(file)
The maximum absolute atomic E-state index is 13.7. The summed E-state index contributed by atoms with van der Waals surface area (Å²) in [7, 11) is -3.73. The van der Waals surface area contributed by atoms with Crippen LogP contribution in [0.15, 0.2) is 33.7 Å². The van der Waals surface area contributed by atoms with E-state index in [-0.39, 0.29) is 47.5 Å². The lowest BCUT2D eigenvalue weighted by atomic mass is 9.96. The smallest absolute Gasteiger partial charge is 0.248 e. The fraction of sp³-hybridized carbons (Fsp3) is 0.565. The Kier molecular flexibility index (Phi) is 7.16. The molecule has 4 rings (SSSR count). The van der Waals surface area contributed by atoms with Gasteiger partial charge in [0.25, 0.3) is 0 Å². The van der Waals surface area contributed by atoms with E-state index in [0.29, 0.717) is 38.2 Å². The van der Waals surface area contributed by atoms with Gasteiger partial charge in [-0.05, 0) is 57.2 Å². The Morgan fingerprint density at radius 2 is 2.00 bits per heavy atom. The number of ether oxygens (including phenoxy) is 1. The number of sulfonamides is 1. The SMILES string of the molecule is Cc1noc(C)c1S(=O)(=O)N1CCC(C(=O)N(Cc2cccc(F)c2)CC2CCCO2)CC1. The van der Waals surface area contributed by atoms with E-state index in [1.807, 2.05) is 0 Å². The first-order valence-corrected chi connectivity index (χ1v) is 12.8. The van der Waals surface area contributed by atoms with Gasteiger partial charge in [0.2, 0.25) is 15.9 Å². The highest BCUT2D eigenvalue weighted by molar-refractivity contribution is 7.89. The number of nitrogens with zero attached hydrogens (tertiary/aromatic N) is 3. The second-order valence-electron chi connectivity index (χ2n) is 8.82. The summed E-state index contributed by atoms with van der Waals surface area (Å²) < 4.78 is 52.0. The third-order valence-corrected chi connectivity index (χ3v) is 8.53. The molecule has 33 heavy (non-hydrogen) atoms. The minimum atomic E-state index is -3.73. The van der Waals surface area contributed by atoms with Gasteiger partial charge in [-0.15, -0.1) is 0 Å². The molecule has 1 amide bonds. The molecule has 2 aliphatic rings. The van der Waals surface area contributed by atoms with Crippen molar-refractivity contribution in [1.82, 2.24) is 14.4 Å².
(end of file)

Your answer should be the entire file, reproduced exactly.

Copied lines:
The maximum absolute atomic E-state index is 13.7. The summed E-state index contributed by atoms with van der Waals surface area (Å²) in [7, 11) is -3.73. The van der Waals surface area contributed by atoms with Crippen LogP contribution in [0.15, 0.2) is 33.7 Å². The van der Waals surface area contributed by atoms with E-state index in [-0.39, 0.29) is 47.5 Å². The lowest BCUT2D eigenvalue weighted by atomic mass is 9.96. The smallest absolute Gasteiger partial charge is 0.248 e. The fraction of sp³-hybridized carbons (Fsp3) is 0.565. The Kier molecular flexibility index (Phi) is 7.16. The molecule has 4 rings (SSSR count). The van der Waals surface area contributed by atoms with Gasteiger partial charge in [0.25, 0.3) is 0 Å². The van der Waals surface area contributed by atoms with E-state index in [0.29, 0.717) is 38.2 Å². The van der Waals surface area contributed by atoms with Gasteiger partial charge in [-0.05, 0) is 57.2 Å². The Morgan fingerprint density at radius 2 is 2.00 bits per heavy atom. The number of ether oxygens (including phenoxy) is 1. The number of sulfonamides is 1. The SMILES string of the molecule is Cc1noc(C)c1S(=O)(=O)N1CCC(C(=O)N(Cc2cccc(F)c2)CC2CCCO2)CC1. The van der Waals surface area contributed by atoms with E-state index in [1.807, 2.05) is 0 Å². The first-order valence-corrected chi connectivity index (χ1v) is 12.8. The van der Waals surface area contributed by atoms with Gasteiger partial charge in [0.2, 0.25) is 15.9 Å². The highest BCUT2D eigenvalue weighted by molar-refractivity contribution is 7.89. The number of nitrogens with zero attached hydrogens (tertiary/aromatic N) is 3. The second-order valence-electron chi connectivity index (χ2n) is 8.82. The summed E-state index contributed by atoms with van der Waals surface area (Å²) < 4.78 is 52.0. The third-order valence-corrected chi connectivity index (χ3v) is 8.53. The molecule has 33 heavy (non-hydrogen) atoms. The minimum atomic E-state index is -3.73. The van der Waals surface area contributed by atoms with Gasteiger partial charge in [-0.15, -0.1) is 0 Å². The molecule has 1 amide bonds. The molecule has 2 aliphatic rings. The van der Waals surface area contributed by atoms with Crippen molar-refractivity contribution in [1.82, 2.24) is 14.4 Å².